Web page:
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FIGURE 7.1.2 A parallel LRC circuit.
the prey will increase. A mathematical model showing how an ecological balance can be maintained when both are present was proposed about 1925 by Lotka and Volterra. The model consists of the system of differential equations
dH/ dt = a, H b, HP,
1 1 (3)
dP/dt = a2 P + b2 HP,
known as the predator-prey equations. In Eqs. (3) the coefficient a1 is the birth rate of the population H; similarly, a2 is the death rate of the population P. The HP terms in the two equations model the interaction of the two populations. The number of encounters between predator and prey is assumed to be proportional to the product of the populations. Since any such encounter tends to be good for the predator and bad for the prey, the sign of the HP term is negative in the first equation and positive in the second. The coefficients b1 and b2 are the coefficients of interaction between predator and prey.
Another reason for the importance of systems of first order equations is that equations of higher order can always be transformed into such systems. This is usually required if a numerical approach is planned, because almost all codes for generating approximate numerical solutions of differential equations are written for systems of first order equations. The following example illustrates how easy it is to make the transformation.
The motion of a certain spring-mass system (see Example 3 of Section 3.8) is described by the second order differential equation
u" + 0.125^ + u = 0. (4)
Rewrite this equation as a system of first order equations.
Let x1 = u and x2 = u'. Then it follows that x[ = x2. Further, u = X2. Then, by substituting for u, u, and u" in Eq. (4), we obtain
x^ + 0.125x2 + x1 = 0.
Thus x1 and x2 satisfy the following system of two first order differential equations:
x1 = x2,
1 2 (5)
x2 = x1 0.125x2.
The general equation of motion of a spring-mass system,
mu + y ti + ku = F (t), (6)
can be transformed to a system of first order equations in the same manner. If we let
x1 = u and x2 = u, and proceed as in Example 1, we quickly obtain the system
xi = x2,
1 2 (7)
= (k / m )x1 (y / m )x2 + F (t)/m.
To transform an arbitrary nth order equation
y(n = F (t, y, y,..., yn~*) (8)
Chapter 7. Systems of First Order Linear Equations
into a system of n first order equations we extend the method of Example 1 by introducing the variables x1, x2,, xn defined by
x1 = y> x2 = y > x3 = y">
It then follows immediately that
xn = y
x2 = x.
xn-1 = xn,
and from Eq. (8)
xn= F(t, x1, x2,..., xn).
Equations (10) and (11) are a special case of the more general system
x1 = F1(t > x1> x2>'--> xn)> x2= F2(t > x1> x2>---> xn)>
xn= Fn (t> x1> x2>---> xn )?
In a similar way the system (1) can be reduced to a system of four first order equations of the form (12), while the systems (2) and (3) are already in this form. In fact, systems of the form (12) include almost all cases of interest, so much of the more advanced theory of differential equations is devoted to such systems.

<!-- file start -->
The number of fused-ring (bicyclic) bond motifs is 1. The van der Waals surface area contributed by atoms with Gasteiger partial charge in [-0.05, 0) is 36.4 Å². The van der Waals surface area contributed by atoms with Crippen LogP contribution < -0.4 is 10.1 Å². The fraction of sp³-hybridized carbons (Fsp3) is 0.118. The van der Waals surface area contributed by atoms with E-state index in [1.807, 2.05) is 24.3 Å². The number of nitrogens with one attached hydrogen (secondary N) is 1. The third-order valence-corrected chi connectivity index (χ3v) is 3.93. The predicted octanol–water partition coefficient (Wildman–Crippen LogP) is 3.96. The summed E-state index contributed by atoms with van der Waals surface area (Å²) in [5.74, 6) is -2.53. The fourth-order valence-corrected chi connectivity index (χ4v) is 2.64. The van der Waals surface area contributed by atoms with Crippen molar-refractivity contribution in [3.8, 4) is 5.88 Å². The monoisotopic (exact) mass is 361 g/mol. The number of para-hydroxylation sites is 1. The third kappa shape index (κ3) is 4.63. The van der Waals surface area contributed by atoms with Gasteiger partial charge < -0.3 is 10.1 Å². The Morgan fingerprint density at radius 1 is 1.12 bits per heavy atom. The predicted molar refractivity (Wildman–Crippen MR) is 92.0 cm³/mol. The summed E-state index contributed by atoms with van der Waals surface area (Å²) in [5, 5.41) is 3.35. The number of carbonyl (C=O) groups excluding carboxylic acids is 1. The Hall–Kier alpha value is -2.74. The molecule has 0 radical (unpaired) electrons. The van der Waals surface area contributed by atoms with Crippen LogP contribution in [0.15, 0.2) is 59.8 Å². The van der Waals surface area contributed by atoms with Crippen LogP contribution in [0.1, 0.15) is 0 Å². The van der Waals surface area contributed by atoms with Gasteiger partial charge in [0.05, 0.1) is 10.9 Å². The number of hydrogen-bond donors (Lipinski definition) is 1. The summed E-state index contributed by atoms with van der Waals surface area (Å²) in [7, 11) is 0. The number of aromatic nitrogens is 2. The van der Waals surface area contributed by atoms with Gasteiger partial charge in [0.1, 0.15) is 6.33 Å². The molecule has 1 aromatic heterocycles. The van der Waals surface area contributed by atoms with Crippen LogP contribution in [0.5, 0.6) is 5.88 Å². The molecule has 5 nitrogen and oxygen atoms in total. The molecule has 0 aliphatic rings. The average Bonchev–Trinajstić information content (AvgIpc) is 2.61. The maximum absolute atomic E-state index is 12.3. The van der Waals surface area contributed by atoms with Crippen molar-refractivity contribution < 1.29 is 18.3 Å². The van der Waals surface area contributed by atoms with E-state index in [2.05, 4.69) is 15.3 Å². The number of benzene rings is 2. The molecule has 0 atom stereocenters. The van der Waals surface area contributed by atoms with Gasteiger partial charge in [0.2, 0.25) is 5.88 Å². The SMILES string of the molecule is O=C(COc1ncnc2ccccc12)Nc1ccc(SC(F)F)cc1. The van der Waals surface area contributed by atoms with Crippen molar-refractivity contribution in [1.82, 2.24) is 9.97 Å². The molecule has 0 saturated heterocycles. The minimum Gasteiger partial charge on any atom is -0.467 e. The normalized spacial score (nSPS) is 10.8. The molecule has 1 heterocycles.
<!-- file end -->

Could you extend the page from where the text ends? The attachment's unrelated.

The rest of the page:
The system (12) is said to have a solution on the interval I: a < t < i if there exists a set of n functions
Xi = $i(t), X2 =
Xn = (t ),
that are differentiable at all points in the interval I and that satisfy the system of equations (12) at all points in this interval. In addition to the given system of differential equations there may also be given initial conditions of the form
X1(t0) = xl> X2(t0) = X2
Xn (t0) = Xn
where t0 is a specified value of t in I, and x10,, x0 are prescribed numbers. The differential equations (12) and initial conditions (14) together form an initial value problem.
A solution (13) can be viewed as a set of parametric equations in an ^-dimensional space. For a given value of t, Eqs. (13) give values for the coordinates x1,..., xn of a point in the space. As t changes, the coordinates in general also change. The collection of points corresponding to a < t < /3 form a curve in the space. It is often helpful to think of the curve as the trajectory or path of a particle moving in accordance with the system of differential equations (12). The initial conditions (14) determine the starting point of the moving particle.
The following conditions on Fv F2,..., Fn, which are easily checked in specific problems, are sufficient to assure that the initial value problem (12), (14) has a unique solution. Theorem 7.1.1 is analogous to Theorem 2.4.2, the existence and uniqueness theorem for a single first order equation.
X1 = X2
Theorem 7.1.1 Let each of the functions Fv ..., Fn and the partial derivatives d F1/d x1,...,
d F1/dxn,..., d Fn/dxv ..., d Fn/dxn be continuous in a region R of tx1 x2 ??? xn-
space defined by a < t < 3, a1 < x1 < 31,..., an < xn < 3n, and let the point (t0, x°, x°,..., x°) be in R. Then there is an interval |t t0| < h in which there exists a unique solution x1 = 01(t),..., xn = $n(t) of the system of differential equations (12) that also satisfies the initial conditions (14).